Sam woke slowly, later, unable to tell how much time had passed. His entire body ached, his head pounded, and his mouth felt dry. When he opened his eyes, he winced for a moment at the sunlight streaming through a window, then looked around and saw he lay in a bedroom, not a motel. A contemporary painting, gentle swirls of cool color, hung on the wall opposite the bed, above a dresser. A bedside table sat on each side of the bed, but Sam frowned as he realized that only one had a lamp, and neither held an alarm clock.
He pushed himself slowly to his elbows and looked over the side of the bed, which pulled at sore muscles throughout his body. A pile of pillows and bed linens lay on the floor at the foot of the bed; Sam noticed the sheets felt sweaty underneath him, and wondered if he'd kicked the comforter off.
He didn't see Dean anywhere, but there were two pillows on the bed, and the one next to Sam had been slept on. It still showed an indention, and when Sam ran his fingers over the case, it felt warm to the touch. He let himself fall back to the bed and drifted, eyes just cracked open, until his brother came back.
Sam had lost track of time when he heard a door open and close. No one spoke, but whoever it was made no effort to be quiet, stomping through the rooms and moving things around. Sam frowned and rolled to his side, opening his eyes to watch the door. He tried to push his mind out and see if he could feel Dean there, but that left him gasping and nauseated, so he let it go. Maybe, since he used his last burst of demon blood to destroy his chances of ever getting another drink, it was a skill to let die.
Sam slid one hand under the other pillow instead. He found a knife there, just as he expected, and wrapped his hand around it.
The other person's footsteps came closer to the room, and Sam had a moment to hope he wouldn't tangle himself in the sheet if it came down to a fight, before Dean opened the door and entered. Sam relaxed and let go of the knife, then rolled onto his back and grinned.
"Hey," he said, and frowned at his scratchy voice. He cleared his throat a few times and Dean sat down next to him, easing himself carefully next to Sam to lean against the headboard.
"Hey," Dean said. Sam turned his head to the side and looked up at Dean, who smiled down at him with his arms crossed over his chest. He couldn't tell with any certainty how Dean felt, but the fond crinkles around his eyes gave Sam a good enough idea.
"Where are we?" Sam asked.
"Model house," he answered, "in some development in New York."
Sam nodded. "How long?"
"This is day three," he said. "First you've really been awake."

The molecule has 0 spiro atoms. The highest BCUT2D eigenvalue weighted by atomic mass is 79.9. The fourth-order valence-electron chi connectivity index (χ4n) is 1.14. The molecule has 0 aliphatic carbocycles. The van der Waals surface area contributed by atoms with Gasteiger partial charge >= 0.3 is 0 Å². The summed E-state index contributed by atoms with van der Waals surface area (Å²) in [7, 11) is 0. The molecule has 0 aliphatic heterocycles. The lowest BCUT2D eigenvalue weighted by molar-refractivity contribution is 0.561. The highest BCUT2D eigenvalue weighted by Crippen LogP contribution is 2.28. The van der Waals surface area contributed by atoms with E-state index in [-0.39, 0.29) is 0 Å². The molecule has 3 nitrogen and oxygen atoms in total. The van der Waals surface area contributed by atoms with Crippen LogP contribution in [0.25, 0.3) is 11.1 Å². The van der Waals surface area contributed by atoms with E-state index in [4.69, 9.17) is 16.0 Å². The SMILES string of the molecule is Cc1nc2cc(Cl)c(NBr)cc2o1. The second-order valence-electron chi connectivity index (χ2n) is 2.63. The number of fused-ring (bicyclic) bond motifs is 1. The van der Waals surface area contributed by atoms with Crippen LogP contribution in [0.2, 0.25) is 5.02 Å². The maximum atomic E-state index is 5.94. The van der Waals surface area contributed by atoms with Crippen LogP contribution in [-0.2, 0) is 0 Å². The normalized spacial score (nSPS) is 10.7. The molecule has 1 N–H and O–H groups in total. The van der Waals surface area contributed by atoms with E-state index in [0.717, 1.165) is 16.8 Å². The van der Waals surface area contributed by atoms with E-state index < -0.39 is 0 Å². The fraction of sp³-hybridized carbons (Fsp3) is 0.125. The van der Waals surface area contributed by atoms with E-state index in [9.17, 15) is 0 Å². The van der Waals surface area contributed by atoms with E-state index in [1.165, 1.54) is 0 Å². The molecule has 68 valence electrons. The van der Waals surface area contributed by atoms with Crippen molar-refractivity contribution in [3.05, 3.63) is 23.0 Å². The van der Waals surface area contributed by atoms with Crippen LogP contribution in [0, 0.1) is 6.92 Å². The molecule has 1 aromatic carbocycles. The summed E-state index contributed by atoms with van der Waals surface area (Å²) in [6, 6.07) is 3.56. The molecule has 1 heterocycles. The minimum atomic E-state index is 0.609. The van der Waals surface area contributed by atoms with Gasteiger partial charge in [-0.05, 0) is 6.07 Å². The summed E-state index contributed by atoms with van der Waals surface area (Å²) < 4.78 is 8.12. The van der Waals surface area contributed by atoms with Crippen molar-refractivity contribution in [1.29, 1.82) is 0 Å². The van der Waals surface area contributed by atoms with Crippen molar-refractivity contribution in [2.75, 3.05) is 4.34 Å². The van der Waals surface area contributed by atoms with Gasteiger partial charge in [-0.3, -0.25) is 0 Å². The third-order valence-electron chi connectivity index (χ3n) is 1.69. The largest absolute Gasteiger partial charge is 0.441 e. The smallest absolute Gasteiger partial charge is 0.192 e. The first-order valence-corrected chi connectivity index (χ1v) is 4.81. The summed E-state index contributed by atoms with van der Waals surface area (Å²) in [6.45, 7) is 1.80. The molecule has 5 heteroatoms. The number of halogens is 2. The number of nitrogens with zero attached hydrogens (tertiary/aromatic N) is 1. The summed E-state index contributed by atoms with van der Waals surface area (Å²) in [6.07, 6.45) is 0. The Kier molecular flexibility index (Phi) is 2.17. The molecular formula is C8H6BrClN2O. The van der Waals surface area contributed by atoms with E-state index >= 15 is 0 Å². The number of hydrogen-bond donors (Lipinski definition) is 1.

He closed his eyes, and after a moment, felt one of Dean's hands come down to brush over his forehead.
"Is it – is it actually over?" he asked. "Did that seriously work?"
Dean laughed. "Yeah, it did." His fingers smoothed easily back and forth over Sam's skin. "You did it."
Sam laughed next. "We did it," he said. "I just painted myself into a corner." He sighed and rolled closer to Dean, feeling tired and sore enough to press his face against the outside of Dean's thigh without worrying about how it would look. Dean's jeans smelled like gun solvent and dirt, just like always, and Sam relaxed further as he inhaled.
Dean moved his hand and started to stroke through Sam's hair. Sam moaned and arched a little into the touch, and he felt Dean's chuckle through his body.
It was strange, not knowing how Dean felt, but Sam felt more honest, now. He didn't worried about taking advantage anymore.
"You were right about Lucifer," Dean said, after Sam began to drift off again.
"Mmm?" Sam forced himself to answer.
"He – it was just a big weapon thing, like you said. Like that text said." He shifted, but before he could have started to move away, Sam hooked one arm over Dean's knee and held him in place.
"Why'd you come back?" Sam asked.
Dean sighed above him and stayed quiet for a long moment. Sam almost went back to sleep while he waited, but opened his eyes and stared down at Dean's booted feet, crossed at the ankles. He'd tracked dirt onto the sheets, and Sam snorted softly.
"What Ruby said," Dean answered eventually. "The suicide thing, that wasn't a real seal at all. I checked through some of the stuff we'd already found, and then with Bobby, and then with Castiel, and no one could find an actual text that had it as a seal. So I figured it had to be some sorta trap, so I." He shifted his arm again, and Sam realized he must have been shrugging. "I came to find you."
Sam shuddered. "Came just in time, man." Dean snorted and Sam rolled his eyes. "We're having a moment here," he said, and smacked Dean on the leg. "No what-she-said jokes."